“I stopped comparing my shortcomings to other strengths”

Yang Xu was raised in Guizhou Province, a poor region in China, where her parents expected her to become a local teacher. Instead, Yang has built a thriving corporate career. She is now Senior Vice President at Kraft Heinz. So how did she get here?

Yang, tell us a little about your journey.

I was the only child of hardworking parents who only had one day off a week, so I was quite a lonely child. I took refuge in books and learning – knowledge was to be my escape. I dreamt of becoming a tour guide so I could travel the world, speak English, and listen to people’s stories. No one had big expectations for me – including myself; my parents wanted me to become a local teacher, or a local doctor. But I had big dreams of leaving Guizhou Province. I wanted to know what the world looked like behind the Guizhou mountains.

So what was that first step beyond those mountains?

While studying Finance at the University of Wuhan, I started learning French at the consulate and was good enough at it to receive a scholarship from HEC Paris, to get my master’s degree. I remember that feeling of overwhelming joy when we heard the news. My family invited everyone over and my father gave a speech for the first time.

Not long after, I was on my way. I took a plane to the nearest big city – the first time I had ever been on one. But it was on the bus passing over into Hong Kong that it really hit me: I was going to a foreign land where I didn’t know anyone, to start a new life on my own. I had a panic attack. But I held on to one small goal I had: my mother wanted a bottle of French perfume. That was something I could – and did – deliver.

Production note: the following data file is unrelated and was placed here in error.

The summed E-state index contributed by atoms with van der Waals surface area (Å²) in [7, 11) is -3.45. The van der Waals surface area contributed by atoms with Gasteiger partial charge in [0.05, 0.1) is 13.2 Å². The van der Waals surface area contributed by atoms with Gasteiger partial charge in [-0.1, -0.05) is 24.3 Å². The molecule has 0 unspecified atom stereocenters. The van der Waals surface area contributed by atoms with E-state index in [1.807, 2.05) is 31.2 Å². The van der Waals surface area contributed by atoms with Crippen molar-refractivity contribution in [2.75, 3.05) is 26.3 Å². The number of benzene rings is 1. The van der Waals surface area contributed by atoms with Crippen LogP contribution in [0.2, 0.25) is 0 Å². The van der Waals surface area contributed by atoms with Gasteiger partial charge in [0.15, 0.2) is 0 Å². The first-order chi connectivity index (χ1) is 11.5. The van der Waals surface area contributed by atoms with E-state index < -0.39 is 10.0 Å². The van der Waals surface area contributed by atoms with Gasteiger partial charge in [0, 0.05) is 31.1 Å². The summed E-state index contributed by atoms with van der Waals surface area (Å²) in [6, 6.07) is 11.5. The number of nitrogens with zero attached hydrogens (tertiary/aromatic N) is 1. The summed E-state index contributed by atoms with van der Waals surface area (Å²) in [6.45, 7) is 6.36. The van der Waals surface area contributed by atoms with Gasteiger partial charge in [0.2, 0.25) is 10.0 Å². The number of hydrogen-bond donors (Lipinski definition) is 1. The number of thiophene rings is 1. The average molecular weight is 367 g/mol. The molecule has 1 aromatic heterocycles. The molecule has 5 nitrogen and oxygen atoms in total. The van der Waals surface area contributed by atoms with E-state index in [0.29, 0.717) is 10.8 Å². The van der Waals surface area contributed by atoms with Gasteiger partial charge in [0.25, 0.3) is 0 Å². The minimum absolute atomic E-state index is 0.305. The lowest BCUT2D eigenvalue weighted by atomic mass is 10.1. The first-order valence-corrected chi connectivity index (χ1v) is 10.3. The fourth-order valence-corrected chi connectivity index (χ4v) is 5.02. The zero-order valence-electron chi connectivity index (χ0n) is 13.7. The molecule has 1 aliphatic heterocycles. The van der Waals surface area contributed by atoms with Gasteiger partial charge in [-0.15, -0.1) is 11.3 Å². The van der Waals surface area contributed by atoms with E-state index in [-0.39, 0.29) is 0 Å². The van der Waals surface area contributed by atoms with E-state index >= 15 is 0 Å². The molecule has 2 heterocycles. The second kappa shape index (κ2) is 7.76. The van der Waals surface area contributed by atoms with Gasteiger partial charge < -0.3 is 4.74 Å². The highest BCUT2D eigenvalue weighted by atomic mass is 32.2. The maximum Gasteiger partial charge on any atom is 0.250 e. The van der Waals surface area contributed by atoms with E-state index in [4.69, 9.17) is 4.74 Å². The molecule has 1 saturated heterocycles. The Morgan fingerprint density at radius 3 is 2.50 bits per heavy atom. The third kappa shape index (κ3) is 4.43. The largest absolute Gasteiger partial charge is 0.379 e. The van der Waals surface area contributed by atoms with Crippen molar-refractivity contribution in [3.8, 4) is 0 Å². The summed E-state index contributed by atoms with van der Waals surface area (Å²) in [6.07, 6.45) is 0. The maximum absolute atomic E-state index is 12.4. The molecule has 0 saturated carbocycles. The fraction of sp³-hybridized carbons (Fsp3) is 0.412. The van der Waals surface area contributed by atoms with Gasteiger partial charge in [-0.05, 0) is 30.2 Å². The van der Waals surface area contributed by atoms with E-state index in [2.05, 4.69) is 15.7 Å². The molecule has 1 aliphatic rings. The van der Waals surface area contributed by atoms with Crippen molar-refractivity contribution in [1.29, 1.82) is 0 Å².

I realised nothing was impossible; it would just take determination and lots of effort.

And when you got to Paris, you settled right in …

Not quite! In Paris I realised how little I knew. I spoke French and English … but everyone spoke so fast that I could barely understand anyone! I couldn’t really interact with my classmates. So whilst in China I was the star student, I found myself now low on the totem pole. I had to reconsider the tools I used for success in China – which was to write a lot, make notes, study – and create a new way of learning.

I bought a small radio because I couldn’t afford a TV and I listened to it for hours and hours, practicing the languages. I quickly made a lot of progress and soon, I could understand, I could contribute! I realised nothing was impossible; it would just take determination and lots of effort.

What have been the most important stages of your career so far?

At the beginning I was very focused on climbing the corporate ladder. I had a lot to learn and I was trying to fit in. I was coached to be more vocal, to share more, to network more, to dress differently. But I didn’t feel I had a voice, then.

Over the years, I went through a process of self-discovery, which we often do as we get older, and became more true to myself and more aware of my strengths. I learned that making an impact with my work, whether it be on the business itself or on a person with whom I was working, is what motivated me most and that’s when things changed.

I stopped focusing on titles and compensation and instead took roles that I saw as a platform to make a positive difference. And I focused on the relationships that I built with the people around me and used that as a measure of success. This was an important transition for me.

I learned that if someone is asking you to do something, they recognise something in you

Particularly women suffer from imposter syndrome. Did you?